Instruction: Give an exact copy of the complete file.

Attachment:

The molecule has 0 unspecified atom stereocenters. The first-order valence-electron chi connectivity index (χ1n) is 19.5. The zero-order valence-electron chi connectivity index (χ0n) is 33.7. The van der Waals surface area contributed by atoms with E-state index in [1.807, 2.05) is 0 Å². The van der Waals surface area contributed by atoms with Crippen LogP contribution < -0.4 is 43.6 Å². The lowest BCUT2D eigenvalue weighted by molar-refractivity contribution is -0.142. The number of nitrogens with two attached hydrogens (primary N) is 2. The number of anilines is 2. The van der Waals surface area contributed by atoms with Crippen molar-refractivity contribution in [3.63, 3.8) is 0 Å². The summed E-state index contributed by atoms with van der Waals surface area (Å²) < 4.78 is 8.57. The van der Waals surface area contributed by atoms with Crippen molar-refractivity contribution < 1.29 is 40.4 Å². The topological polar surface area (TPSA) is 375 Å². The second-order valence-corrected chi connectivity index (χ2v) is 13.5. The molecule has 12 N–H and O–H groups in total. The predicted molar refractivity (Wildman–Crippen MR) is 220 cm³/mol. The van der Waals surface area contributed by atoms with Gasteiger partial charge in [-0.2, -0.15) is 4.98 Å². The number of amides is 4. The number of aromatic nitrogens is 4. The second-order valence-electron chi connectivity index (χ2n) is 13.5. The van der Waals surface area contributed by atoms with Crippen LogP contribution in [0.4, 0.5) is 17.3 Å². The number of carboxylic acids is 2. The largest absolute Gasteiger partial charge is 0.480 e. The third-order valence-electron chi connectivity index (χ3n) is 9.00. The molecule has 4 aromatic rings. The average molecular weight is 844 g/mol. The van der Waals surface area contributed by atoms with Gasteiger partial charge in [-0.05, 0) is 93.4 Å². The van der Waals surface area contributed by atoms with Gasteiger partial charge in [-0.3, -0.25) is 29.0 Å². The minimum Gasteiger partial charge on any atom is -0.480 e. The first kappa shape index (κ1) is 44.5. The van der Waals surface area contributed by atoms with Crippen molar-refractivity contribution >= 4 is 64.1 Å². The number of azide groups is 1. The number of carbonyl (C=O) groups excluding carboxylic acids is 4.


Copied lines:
The molecule has 0 unspecified atom stereocenters. The first-order valence-electron chi connectivity index (χ1n) is 19.5. The zero-order valence-electron chi connectivity index (χ0n) is 33.7. The van der Waals surface area contributed by atoms with E-state index in [1.807, 2.05) is 0 Å². The van der Waals surface area contributed by atoms with Crippen LogP contribution < -0.4 is 43.6 Å². The lowest BCUT2D eigenvalue weighted by molar-refractivity contribution is -0.142. The number of nitrogens with two attached hydrogens (primary N) is 2. The number of anilines is 2. The van der Waals surface area contributed by atoms with Crippen molar-refractivity contribution in [3.63, 3.8) is 0 Å². The summed E-state index contributed by atoms with van der Waals surface area (Å²) < 4.78 is 8.57. The van der Waals surface area contributed by atoms with Crippen molar-refractivity contribution < 1.29 is 40.4 Å². The topological polar surface area (TPSA) is 375 Å². The second-order valence-corrected chi connectivity index (χ2v) is 13.5. The molecule has 12 N–H and O–H groups in total. The predicted molar refractivity (Wildman–Crippen MR) is 220 cm³/mol. The van der Waals surface area contributed by atoms with Gasteiger partial charge in [-0.2, -0.15) is 4.98 Å². The number of amides is 4. The number of aromatic nitrogens is 4. The second-order valence-electron chi connectivity index (χ2n) is 13.5. The van der Waals surface area contributed by atoms with Crippen LogP contribution in [0.4, 0.5) is 17.3 Å². The number of carboxylic acids is 2. The largest absolute Gasteiger partial charge is 0.480 e. The third-order valence-electron chi connectivity index (χ3n) is 9.00. The molecule has 4 aromatic rings. The average molecular weight is 844 g/mol. The van der Waals surface area contributed by atoms with Gasteiger partial charge in [-0.05, 0) is 93.4 Å². The van der Waals surface area contributed by atoms with Gasteiger partial charge in [-0.3, -0.25) is 29.0 Å². The minimum Gasteiger partial charge on any atom is -0.480 e. The first kappa shape index (κ1) is 44.5. The van der Waals surface area contributed by atoms with Crippen molar-refractivity contribution >= 4 is 64.1 Å². The number of azide groups is 1. The number of carbonyl (C=O) groups excluding carboxylic acids is 4.